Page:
KARACHI: Expectations are on the rise, particularly after the first episode of Loki, which came out on June 9, 2021. Loki has found himself in a bureau-like space that looks over the “sacred timeline” and is a variant out of time after he disappeared with the tesseract in Avengers: Endgame there are matters at hand that Loki is expected to fix. However, one revelation fans are particularly excited about is the fact that Loki has been revealed to be a gender-fluid character.
A teaser was released just days before the first episode of the series went on air. In the slot where gender is to be specified, there is “fluid” written. It is because the god of mischief is fluid as a person and can shapeshift into just about anyone besides Captain America, or because Loki really is gender-fluid? The question has been answered by none other than Tom Hiddleston himself.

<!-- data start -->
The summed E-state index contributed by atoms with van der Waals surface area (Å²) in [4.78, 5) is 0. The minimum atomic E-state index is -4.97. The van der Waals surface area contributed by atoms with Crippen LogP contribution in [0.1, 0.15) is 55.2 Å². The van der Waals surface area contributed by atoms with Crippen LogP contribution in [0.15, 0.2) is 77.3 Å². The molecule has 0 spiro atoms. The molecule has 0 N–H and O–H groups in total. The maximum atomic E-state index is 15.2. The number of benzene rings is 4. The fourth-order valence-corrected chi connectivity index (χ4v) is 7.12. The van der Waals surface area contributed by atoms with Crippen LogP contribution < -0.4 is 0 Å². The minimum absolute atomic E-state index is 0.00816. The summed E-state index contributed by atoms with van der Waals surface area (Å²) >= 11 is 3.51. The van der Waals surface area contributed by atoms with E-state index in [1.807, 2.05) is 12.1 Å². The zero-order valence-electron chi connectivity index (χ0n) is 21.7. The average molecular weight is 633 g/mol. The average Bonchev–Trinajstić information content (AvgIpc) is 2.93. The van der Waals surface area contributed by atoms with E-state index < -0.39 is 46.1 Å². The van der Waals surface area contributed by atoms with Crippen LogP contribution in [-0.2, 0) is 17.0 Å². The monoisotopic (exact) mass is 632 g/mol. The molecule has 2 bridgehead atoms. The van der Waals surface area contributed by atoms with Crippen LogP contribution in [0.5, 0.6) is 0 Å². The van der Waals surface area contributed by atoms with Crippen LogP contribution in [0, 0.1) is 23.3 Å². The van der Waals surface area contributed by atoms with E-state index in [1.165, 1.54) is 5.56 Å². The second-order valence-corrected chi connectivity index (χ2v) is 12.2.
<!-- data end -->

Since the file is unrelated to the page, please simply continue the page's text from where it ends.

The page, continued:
According to a report by We Got This Covered, the British actor felt that the team felt responsible to represent the identity through Loki’s character. “I know it was important to Kate Herron and Michael Waldron and to the whole team. And we were very aware, this is something we felt responsible for. I know how many people identify with Loki in particular and are eager for that representation, especially with this character. We worked really hard,” he said.
There have been theories that Loki from another universe is setting the world on fire, and perhaps “our” Loki is now supposed to save the world from his other version – who happens to be a female. Sophia D Martino is playing the female version of Loki after all. But if it is this variant or an “otherworldly” one, is yet to be seen. However, one thing remains. Loki is no longer restrained by a masculine gender. The possibilities for the character, when it comes to their gender, are endless.
Loki and his gender-fluid identity have been explored by the comics as well. Hence the concept is not all too new and merely keeping up with the more “woke times”. In an issue – 014’s Original Sin Vol 1 #2 comic, All-father Odin refers to his three children Hela, Thor, and Loki as “My son, my daughter, and my child who is both.”